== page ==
The creation of the Gtk::Main object, and the invocation of its run() method are standard Gtkmm lines. Every Gtkmm program will have them (just 2 lines of boilerplate code is extremely neat for a GUI toolkit, if you ask me). The other line is the libglademm line, which loads the glade file and returns a reference counted pointer to a Gnome::Glade::Xml object which we can access it through.

That's not bad going for three lines of code, but it's not really that useful yet. For one thing, it doesn't even exit when the window's closed.

Referring to widgets from the glade file

Pressing on with the next step then, we need to start looking up individual parts of the glade file to link our code to. I like to have a class for each window in my applications, which owns the Gtk::Window* for it, so we'll create a CalcWin class. Its constructor will find the 'calcwindow' window from the loaded glade file, and store it. Its destructor will delete it. Note that deleting a window will delete all the widgets in that window, so even though we'll (later) get pointers to the buttons and the display, we won't need to delete those ourselves.

To find a widget in a loaded glade file, we use

refXml->get_widget("calcwindow", calcwin_);

The first parameter is the name of the widget, the second is a reference to a pointer of the appropriate type, which gets filled in. This is passed as a parameter rather than being returned so that get_widget can be overloaded by type. If the pointer is of the wrong type for the widget, or the widget doesn't exist, you get a warning in the console, and the pointer will be 0. You can use get_widget("name") (ie with a single parameter) too, which returns a Gtk::Widget* (all Gtkmm widgets inherit from Gtk::Widget), but you'd then have to downcast it to something more useful, and do the checking yourself.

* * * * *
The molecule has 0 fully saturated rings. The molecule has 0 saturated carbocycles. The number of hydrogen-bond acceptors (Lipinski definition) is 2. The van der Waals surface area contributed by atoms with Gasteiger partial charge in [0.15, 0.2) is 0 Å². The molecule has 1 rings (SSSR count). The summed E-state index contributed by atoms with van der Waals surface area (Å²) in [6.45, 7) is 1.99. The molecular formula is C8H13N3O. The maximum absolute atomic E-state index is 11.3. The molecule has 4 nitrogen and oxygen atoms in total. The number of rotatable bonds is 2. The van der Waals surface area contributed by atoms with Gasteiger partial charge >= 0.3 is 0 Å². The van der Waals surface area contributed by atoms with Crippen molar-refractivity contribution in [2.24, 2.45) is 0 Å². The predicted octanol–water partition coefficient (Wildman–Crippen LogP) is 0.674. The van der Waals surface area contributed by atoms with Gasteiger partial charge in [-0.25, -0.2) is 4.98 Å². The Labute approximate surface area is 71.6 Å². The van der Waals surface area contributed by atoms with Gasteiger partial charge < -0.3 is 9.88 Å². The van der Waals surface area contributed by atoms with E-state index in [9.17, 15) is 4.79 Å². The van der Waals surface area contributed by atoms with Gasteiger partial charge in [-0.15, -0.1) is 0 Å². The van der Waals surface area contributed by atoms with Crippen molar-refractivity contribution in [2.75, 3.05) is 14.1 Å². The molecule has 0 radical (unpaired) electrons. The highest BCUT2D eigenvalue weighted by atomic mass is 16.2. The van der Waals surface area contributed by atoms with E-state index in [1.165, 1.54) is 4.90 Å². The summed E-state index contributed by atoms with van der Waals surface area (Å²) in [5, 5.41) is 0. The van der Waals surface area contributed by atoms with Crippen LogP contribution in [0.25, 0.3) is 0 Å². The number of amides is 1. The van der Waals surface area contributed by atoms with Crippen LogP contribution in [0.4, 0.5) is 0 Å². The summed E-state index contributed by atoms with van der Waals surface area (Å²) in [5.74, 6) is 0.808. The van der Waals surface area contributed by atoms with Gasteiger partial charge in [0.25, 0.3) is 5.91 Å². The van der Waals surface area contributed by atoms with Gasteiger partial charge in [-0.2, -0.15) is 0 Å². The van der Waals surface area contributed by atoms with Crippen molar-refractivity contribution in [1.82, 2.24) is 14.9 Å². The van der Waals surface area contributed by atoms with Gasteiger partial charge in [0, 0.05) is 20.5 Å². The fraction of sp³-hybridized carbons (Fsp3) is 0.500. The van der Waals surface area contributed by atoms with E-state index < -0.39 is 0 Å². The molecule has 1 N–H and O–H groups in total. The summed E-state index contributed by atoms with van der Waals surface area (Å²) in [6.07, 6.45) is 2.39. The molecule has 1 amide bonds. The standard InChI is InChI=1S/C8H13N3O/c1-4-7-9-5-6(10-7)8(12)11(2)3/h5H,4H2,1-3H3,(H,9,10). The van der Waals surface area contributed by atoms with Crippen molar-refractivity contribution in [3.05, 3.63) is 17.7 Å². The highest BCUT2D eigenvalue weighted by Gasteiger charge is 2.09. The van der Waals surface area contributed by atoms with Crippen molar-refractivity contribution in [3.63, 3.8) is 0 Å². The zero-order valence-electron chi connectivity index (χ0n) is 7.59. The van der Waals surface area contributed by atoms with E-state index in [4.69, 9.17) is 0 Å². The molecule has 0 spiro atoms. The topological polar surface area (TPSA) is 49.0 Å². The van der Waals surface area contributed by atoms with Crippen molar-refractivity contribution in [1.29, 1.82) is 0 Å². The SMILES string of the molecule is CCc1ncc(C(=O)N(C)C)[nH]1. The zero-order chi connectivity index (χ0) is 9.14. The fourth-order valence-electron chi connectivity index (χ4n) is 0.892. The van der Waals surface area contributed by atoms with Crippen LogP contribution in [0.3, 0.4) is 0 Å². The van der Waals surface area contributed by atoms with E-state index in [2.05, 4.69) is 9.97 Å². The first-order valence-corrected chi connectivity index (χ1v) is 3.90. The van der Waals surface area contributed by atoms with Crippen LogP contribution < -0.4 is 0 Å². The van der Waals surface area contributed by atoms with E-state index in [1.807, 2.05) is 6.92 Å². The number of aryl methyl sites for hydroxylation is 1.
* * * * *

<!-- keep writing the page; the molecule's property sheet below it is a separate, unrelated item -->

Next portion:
We'll also add a little error handling, and deal with the cases where the file can't be found or read, and where the 'calcwindow' window can't be found within the file.


#include
#include

#include
#include

class CalcWin
{
public:
explicit CalcWin(Glib::RefPtr refXml);
~CalcWin();

Gtk::Window& get_window() const { return *calcwin_; }

private:
Gtk::Window* calcwin_;
};

CalcWin::
CalcWin(Glib::RefPtr refXml)
: calcwin_(0)
{
refXml->get_widget("calcwindow", calcwin_);
if (!calcwin_)
throw std::runtime_error("Couldn't find calcwin in calc.glade");
}

CalcWin::
~CalcWin()
{
delete calcwin_;
}

int main(int argc, char* argv[])
{
try
{
Gtk::Main kit(argc, argv);
Glib::RefPtr refXml = Gnome::Glade::Xml::create("calc.glade");
CalcWin calc(refXml);
kit.run(calc.get_window());
return 0;
}
catch (std::exception const& ex)
{
std::cerr << "Error: " << ex.what() << std::endl;
return 1;
}
}

Note that I also passed a reference to the Gtk::Window to kit.run(). This will make kit.run() return when the window is closed. This can be compiled and run in the same way as before.

Now we need to hook up the buttons so that clicking on them does something useful.

In general, Gtkmm widgets will have a signal_event() method which returns a libsigc signal that you can connect your handler to. So, for example we'll add a method to CalcWin called 'void clear_pressed();' and connect it to the clicked signal of the clear button:

Gtk::Button* but = 0;
refXml->get_widget("btnclear", but);
if (!but)
throw std::runtime_error("Couldn't find clear button in calc.glade");
but->signal_clicked().connect(sigc::mem_fun(*this, &CalcWin::clear_pressed));

We find the widget from the glade file, then get the signal with but->signal_clicked() and connect() the CalcWin::clear_pressed() method to it. sigc::mem_fun() combines the instance of the class (*this) and the class member function into something that we can connect to a signal. (Note that since CalcWin has a member that is used in a sigc callback, we have to make CalcWin inherit from sigc::trackable.)

It would be tedious to write a separate function for each button, so lets be a little smarter, and write just one for the other buttons: 'void button_pressed(char b);'. Of course, the buttons' clicked signals don't pass a char parameter, so we'll have to use sigc::bind() to add it. Rather than write the code out many times, we'll add a helper function:

void CalcWin::
link_button(Glib::RefPtr refXml, std::string name, char value)
{
Gtk::Button* but = 0;
refXml->get_widget(name, but);
if (!but)
throw std::runtime_error("Couldn't find button in calc.glade");
but->signal_clicked().connect(sigc::bind(sigc::mem_fun(*this, &CalcWin::button_pressed), value));
}